As an interesting side-note, one can point out that this film was one of the precursors of George Romero’s Night of the Living Dead (1968), along with films like Invisible Invaders and perhaps most importantly The Last Man on Earth (1964). But where Romero’s movie was something of a liberal manifesto, Creature with the Atom Brain does its best to cement traditional values. Siodmak may have been something of a liberal back in the day, but when it comes to, for example, family values, he often found himself backing traditional conservatism. Here Mrs. Walker is a stay-at-home mum, whose life seems to revolve around taking care of the daughter, doing the house work, preparing dinner for the hubby and even making the hubby’s drinks for him. And as usual, there’s no people in Los Angeles (or where-ever the the film’s supposed to be set) that aren’t Caucasian. Not a black man, Asian or Native American person in sight. Not even as a corpse.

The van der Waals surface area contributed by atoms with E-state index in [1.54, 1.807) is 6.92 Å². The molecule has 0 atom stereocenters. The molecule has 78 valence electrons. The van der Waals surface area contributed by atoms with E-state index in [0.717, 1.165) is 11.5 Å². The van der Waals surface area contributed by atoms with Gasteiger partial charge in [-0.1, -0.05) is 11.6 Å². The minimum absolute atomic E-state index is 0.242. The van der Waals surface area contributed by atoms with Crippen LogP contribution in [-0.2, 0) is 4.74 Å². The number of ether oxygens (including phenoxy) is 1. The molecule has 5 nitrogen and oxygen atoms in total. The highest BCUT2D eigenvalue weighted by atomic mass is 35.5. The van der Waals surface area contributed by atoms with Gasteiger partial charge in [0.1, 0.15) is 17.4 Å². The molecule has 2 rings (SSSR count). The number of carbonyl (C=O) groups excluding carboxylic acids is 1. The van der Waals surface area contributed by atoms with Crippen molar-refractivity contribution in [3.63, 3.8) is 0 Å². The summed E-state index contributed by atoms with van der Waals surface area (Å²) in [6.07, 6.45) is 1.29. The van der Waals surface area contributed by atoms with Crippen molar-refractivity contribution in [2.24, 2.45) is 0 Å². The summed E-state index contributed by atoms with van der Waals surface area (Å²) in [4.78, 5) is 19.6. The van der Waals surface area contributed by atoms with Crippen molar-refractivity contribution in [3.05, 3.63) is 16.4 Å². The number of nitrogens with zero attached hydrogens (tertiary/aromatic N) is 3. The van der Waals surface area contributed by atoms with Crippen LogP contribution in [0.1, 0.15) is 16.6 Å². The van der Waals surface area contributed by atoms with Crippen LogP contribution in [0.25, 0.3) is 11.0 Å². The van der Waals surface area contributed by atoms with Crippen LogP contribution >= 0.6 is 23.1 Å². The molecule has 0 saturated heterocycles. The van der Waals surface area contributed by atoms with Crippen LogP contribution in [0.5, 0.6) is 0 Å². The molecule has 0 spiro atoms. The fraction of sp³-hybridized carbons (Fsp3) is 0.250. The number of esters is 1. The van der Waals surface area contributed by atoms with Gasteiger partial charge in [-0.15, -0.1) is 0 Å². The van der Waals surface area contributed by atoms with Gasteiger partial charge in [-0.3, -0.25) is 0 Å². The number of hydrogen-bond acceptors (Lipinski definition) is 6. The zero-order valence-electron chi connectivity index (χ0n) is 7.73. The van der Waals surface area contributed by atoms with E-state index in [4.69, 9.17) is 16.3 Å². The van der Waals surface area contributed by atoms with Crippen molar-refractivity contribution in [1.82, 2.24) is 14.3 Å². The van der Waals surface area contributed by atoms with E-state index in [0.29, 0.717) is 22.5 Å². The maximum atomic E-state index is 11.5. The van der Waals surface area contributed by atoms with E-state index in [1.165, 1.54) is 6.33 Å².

Like, for example, Richard Denning’s previous sci-fi movie Target Earth, Creature with the Atom Brain is one of those films that have sort of fallen into that black hole of films that are remembered only by completists and aficionados. It’s not good enough to be counted as a cult classic, nor is it bad enough to be hailed as a so-bad-it’s-good movie. Not even Denning himself could remember a thing about it. Later Cahn films like Zombies of Mora Tau, It! The Creature from Beyond Space and Invisible Invaders are better known than this movie – but not necessarily better. Disregarding a few dips into real bad movie territory (like The She-Creature), Cahn usually made the kind of exploitation films that hover just above 5 out of 10 stars on IMDb.